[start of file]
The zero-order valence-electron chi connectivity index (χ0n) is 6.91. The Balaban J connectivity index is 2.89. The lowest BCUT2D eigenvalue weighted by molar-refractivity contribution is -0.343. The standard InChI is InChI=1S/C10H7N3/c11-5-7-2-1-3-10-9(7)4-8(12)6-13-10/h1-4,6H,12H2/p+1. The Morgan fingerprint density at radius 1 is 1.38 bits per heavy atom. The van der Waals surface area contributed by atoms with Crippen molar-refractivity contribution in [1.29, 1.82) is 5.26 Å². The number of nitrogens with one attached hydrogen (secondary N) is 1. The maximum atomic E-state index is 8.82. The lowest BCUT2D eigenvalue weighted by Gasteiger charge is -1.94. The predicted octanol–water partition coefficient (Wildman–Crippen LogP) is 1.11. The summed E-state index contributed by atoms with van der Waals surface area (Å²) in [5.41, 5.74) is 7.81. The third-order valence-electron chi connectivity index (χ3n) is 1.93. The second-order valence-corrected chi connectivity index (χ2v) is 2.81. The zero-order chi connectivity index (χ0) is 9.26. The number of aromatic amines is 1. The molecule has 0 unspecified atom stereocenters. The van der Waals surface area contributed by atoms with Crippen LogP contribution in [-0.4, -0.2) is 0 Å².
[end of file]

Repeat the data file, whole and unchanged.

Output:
The zero-order valence-electron chi connectivity index (χ0n) is 6.91. The Balaban J connectivity index is 2.89. The lowest BCUT2D eigenvalue weighted by molar-refractivity contribution is -0.343. The standard InChI is InChI=1S/C10H7N3/c11-5-7-2-1-3-10-9(7)4-8(12)6-13-10/h1-4,6H,12H2/p+1. The Morgan fingerprint density at radius 1 is 1.38 bits per heavy atom. The van der Waals surface area contributed by atoms with Crippen molar-refractivity contribution in [1.29, 1.82) is 5.26 Å². The number of nitrogens with one attached hydrogen (secondary N) is 1. The maximum atomic E-state index is 8.82. The lowest BCUT2D eigenvalue weighted by Gasteiger charge is -1.94. The predicted octanol–water partition coefficient (Wildman–Crippen LogP) is 1.11. The summed E-state index contributed by atoms with van der Waals surface area (Å²) in [5.41, 5.74) is 7.81. The third-order valence-electron chi connectivity index (χ3n) is 1.93. The second-order valence-corrected chi connectivity index (χ2v) is 2.81. The zero-order chi connectivity index (χ0) is 9.26. The number of aromatic amines is 1. The molecule has 0 unspecified atom stereocenters. The van der Waals surface area contributed by atoms with Crippen LogP contribution in [-0.4, -0.2) is 0 Å².